Union employees at 128 Northern California supermarkets have decided to strike after 15 months of negotiations came to a stall early Sunday morning. The two sides met in San Francisco but the union refused to make concessions to their health care benefits. The negotiation deadline had been previously extended by a federal mediator.
Mike Henneberry of the United Food and Commercial Workers Union (UFCW) lamented the lack of progress in the negotiations:
“The company’s position is fairly breathtaking. They really haven’t changed much of any of their positions in the 15 months that we’ve been in talks,” Henneberry said.
After talks broke down at 2AM workers were on the picket lines by 6AM in front of the region’s Raley’s and Nob Hill supermarkets. Management, claiming they need concessions to compete with the non-union Wal-Mart Supercenters, is asking for a wage freeze and elimination of premium pay on Sundays as well as a cut in healthcare.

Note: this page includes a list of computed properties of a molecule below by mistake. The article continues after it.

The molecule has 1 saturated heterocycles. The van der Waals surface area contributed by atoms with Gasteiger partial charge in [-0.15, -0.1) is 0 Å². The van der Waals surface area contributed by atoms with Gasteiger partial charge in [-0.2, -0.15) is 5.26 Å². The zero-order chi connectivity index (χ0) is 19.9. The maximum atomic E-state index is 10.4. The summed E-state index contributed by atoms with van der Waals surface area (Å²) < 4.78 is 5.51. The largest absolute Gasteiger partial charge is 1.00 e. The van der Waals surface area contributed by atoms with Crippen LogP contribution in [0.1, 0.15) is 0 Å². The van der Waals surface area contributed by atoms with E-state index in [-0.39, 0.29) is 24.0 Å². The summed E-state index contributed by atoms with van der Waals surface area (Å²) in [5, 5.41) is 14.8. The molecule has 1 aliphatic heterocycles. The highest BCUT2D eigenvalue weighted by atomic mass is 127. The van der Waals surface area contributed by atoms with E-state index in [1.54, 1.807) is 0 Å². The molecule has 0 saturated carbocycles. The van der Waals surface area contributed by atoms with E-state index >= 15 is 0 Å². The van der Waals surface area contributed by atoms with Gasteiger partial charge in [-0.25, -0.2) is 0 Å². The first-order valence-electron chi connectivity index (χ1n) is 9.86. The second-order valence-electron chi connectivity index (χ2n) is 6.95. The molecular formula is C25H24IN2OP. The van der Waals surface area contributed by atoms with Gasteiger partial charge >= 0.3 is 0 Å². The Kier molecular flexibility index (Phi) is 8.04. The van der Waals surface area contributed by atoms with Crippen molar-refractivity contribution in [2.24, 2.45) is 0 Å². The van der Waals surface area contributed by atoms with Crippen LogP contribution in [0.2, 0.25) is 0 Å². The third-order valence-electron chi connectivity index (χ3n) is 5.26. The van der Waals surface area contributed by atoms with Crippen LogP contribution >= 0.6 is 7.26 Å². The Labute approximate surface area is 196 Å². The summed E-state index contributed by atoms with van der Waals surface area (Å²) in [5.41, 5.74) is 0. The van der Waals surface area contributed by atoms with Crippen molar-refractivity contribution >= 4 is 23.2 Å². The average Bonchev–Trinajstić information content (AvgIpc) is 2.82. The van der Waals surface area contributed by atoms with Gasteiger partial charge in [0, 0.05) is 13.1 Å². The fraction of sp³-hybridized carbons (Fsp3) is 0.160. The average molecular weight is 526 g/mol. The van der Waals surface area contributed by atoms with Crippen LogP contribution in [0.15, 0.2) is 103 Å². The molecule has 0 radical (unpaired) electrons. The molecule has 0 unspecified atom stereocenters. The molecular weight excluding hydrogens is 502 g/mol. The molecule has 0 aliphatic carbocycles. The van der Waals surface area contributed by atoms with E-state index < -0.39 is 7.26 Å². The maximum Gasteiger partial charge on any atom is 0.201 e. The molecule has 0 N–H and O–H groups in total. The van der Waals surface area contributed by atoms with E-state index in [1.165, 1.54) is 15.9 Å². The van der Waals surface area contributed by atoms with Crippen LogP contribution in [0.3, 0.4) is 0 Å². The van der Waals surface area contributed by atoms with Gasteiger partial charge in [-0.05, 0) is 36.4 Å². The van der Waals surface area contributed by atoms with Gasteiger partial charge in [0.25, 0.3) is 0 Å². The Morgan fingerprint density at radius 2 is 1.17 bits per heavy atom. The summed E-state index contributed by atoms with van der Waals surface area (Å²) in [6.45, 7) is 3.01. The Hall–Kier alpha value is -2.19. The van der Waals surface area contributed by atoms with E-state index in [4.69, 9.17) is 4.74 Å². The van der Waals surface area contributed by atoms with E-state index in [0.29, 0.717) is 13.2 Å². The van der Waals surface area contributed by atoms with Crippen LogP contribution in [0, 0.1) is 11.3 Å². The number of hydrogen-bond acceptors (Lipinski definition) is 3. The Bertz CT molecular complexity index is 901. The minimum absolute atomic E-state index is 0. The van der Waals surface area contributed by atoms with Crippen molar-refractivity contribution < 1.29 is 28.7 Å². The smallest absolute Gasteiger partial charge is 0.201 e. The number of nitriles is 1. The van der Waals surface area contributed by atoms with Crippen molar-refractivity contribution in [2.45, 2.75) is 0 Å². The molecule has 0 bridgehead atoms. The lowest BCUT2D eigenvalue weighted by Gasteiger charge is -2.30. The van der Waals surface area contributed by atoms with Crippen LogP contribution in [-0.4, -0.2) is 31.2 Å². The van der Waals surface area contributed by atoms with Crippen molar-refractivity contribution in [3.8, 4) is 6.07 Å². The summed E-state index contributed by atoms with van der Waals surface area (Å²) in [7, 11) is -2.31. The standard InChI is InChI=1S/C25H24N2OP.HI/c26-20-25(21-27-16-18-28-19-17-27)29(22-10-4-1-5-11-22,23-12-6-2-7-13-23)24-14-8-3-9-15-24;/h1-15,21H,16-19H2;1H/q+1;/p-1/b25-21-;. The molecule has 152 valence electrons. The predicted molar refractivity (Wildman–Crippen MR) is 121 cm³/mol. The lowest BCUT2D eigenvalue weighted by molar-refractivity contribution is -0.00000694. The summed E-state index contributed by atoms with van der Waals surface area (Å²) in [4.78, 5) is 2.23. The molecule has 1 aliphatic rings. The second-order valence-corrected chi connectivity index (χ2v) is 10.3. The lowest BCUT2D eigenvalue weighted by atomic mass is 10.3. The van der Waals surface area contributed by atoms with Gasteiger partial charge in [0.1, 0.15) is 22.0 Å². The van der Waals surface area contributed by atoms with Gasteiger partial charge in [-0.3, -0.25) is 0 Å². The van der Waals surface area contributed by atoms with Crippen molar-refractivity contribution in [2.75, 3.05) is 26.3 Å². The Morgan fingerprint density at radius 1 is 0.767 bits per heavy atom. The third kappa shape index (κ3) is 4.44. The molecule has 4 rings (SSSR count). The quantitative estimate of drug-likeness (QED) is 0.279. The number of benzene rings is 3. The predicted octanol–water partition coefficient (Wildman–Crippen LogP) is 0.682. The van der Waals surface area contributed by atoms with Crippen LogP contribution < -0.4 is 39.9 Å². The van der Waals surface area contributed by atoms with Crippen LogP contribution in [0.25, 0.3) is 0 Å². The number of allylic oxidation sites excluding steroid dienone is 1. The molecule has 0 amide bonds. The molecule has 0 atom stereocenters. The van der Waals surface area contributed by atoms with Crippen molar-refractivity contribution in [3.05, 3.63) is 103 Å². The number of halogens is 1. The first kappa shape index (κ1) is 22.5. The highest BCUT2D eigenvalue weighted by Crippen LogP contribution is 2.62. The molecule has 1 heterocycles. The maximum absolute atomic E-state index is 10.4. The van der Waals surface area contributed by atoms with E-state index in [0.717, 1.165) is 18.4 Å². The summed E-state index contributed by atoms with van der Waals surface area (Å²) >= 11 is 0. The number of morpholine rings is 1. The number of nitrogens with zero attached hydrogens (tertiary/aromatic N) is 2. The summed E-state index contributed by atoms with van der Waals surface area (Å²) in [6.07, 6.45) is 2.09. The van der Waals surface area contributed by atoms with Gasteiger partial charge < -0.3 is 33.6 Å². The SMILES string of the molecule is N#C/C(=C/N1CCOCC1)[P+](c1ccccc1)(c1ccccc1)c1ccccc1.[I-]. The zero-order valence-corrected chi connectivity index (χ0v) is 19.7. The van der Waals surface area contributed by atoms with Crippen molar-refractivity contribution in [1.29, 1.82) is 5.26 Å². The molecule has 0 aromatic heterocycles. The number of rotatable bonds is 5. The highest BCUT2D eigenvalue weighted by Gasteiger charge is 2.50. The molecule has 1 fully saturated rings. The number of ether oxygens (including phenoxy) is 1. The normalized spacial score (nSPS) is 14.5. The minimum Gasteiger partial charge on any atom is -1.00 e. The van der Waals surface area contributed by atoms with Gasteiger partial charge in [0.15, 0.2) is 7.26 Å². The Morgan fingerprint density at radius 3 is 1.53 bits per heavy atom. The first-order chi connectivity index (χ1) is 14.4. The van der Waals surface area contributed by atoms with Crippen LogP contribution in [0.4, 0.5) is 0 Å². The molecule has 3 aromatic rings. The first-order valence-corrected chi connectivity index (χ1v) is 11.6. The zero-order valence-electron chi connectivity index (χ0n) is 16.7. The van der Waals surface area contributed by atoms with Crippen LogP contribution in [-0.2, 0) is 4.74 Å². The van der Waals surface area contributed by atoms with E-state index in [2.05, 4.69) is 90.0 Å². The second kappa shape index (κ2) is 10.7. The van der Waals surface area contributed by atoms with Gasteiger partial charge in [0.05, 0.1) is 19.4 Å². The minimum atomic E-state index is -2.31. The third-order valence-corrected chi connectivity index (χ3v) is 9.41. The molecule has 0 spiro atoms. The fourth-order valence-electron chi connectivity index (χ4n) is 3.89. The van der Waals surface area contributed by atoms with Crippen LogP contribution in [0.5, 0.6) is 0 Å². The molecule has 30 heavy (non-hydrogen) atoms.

Raley’s employs nearly 13,000 people in California and Nevada and the UFCW represents 7,400 of them. Raley’s spokesperson John Seagle said the company has lost millions trying to compete with Wal-Mart. However, the union is unwilling to accept a suggested two-year pay freeze. According to Seagle,
“it is unfortunate that after 15 months of talks and nearly 60 negotiation sessions, we were not able to agree on a new contract since it is clearly understood that we must reduce our operating costs to become more competitive against non-union retailers.”
Management does not appear to have a real plan for how to move on. Their giant concessions will not be agreed to:
The union said in a statement that “by late on Saturday evening it had become obvious Raley’s offer to extend the contract for an additional three days and return to the bargaining table” was a delaying tactic.
Raley’s has said they will bring in replacement workers in order to stay open during the strike.